PENTICTON - School District 67 is seeking partner input over the dual issues of too many “courtesy" riders on the bus, and how to manage class time next year.
A review of bus routes in School District 67 appears imminent after the school board recently found evidence that one third of the district’s school bus passengers are “courtesy riders”. Courtesy riders are those who ride but don't qualify for bus pick-up according to the school board's transportation plan.
School Board Chair, Linda Alphen said a bus review was conducted several years ago, resulting in a change to several bus routes in the district. She said it appears another review is in order, as there are a number of routes presently that “aren’t making sense.”
“We’re putting our policy out for our partner groups to review and comment on,” Alphen said. The partner groups will have 30 days to provide input.
Alphen said the board will deal with this year’s budget first, and consider changes to the busing policy if they make sense. Another review would likely involve a third party, possibly to be led by Director of Maintenance, Doug Gorcak.
“Our secretary - treasurer feels up to one third of students riding the bus are courtesy riders,” said Van Aphen, noting school district 67 policy is to provide bus service for students aged seven to 12 who live four kilometres or more from their school. She said a number of students closer to the school were taking the bus, when they shouldn’t be.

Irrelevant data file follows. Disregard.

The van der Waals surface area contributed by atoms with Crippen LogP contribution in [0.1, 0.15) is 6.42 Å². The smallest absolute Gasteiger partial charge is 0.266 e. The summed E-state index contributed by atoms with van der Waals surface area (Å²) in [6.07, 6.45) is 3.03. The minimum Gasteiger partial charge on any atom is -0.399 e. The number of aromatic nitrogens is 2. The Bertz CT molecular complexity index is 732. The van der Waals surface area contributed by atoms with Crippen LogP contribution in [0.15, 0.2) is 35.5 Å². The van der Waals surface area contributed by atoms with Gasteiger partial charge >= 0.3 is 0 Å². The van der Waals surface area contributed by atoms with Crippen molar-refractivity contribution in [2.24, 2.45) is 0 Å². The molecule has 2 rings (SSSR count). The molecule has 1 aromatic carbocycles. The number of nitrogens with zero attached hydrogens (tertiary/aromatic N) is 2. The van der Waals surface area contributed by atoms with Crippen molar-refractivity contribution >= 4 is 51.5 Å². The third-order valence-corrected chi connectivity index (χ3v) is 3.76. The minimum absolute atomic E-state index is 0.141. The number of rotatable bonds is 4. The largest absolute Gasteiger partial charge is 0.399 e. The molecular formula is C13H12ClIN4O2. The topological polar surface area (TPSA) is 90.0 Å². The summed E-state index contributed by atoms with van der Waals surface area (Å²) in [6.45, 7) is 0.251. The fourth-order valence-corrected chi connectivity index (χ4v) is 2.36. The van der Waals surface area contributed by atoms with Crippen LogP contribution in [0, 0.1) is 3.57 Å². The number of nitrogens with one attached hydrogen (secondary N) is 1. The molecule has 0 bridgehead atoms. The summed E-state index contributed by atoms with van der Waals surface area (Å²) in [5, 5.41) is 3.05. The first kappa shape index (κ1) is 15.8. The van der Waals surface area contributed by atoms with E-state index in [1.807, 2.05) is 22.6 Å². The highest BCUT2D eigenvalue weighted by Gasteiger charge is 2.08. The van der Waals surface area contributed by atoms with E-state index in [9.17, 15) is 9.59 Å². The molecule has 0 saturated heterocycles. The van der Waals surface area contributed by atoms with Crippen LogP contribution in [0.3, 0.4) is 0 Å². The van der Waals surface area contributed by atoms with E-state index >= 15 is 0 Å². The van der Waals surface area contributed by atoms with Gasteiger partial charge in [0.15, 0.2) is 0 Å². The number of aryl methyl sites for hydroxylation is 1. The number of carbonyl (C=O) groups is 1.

“Some districts have no busing, while some districts charge for the service,” Van Alphen pointed out. She also noted the province does not provide School District 67 with funding specifically for busing.
“It sounds harsh, but under the School Act, districts don’t need to provide transportation. Years ago they did, but that’s not the case today,” she said.
Van Alphen said the school district does not plan to eliminate the service completely, but they would like to do something to reduce the number of courtesy riders.
Next year’s school calendar has also been put forward for partner input.
Changes to the timing of teacher’s Pro-D days could add another 10 minutes per day to class time, if approved.
Since the 2013-14 school year, Pro-D days have been staggered throughout the year rather than scheduling them for the end of summer, as was done in prior years. With a two week spring break favoured by the district, an extra five minutes per day of instruction was necessary in the 2014-15 school year to accommodate the inclusion of Pro-D days into the school calendar.
The 2015-16 school year also includes a two day break in classes in February to accommodate the 2016 B.C. Winter Games. When the two week spring break is factored in, another five minutes per day of class time is needed to make up for the days off.
“The idea behind the changes to the Pro-D days was to allow teachers to immediately apply what they had learned by going back to class to practise it,” said Van Alphen.
“The extra two days out of school for the winter games next year exacerbates the situation - last year we added five minutes, this year we will need to add 10 minutes to the school day.”
Van Alphen said the draft calendar for 2015-16 has been distributed to partner groups for days to receive input.
“Everyone will have a chance to have a say. Maybe it doesn’t work for one group or another,” Van Alphen said.
Those wishing to comment may do so by emailing Assistant Superintendent Dave Burgoyne at: dburgoyne.com
Input can also be directed to the school district 67 website.
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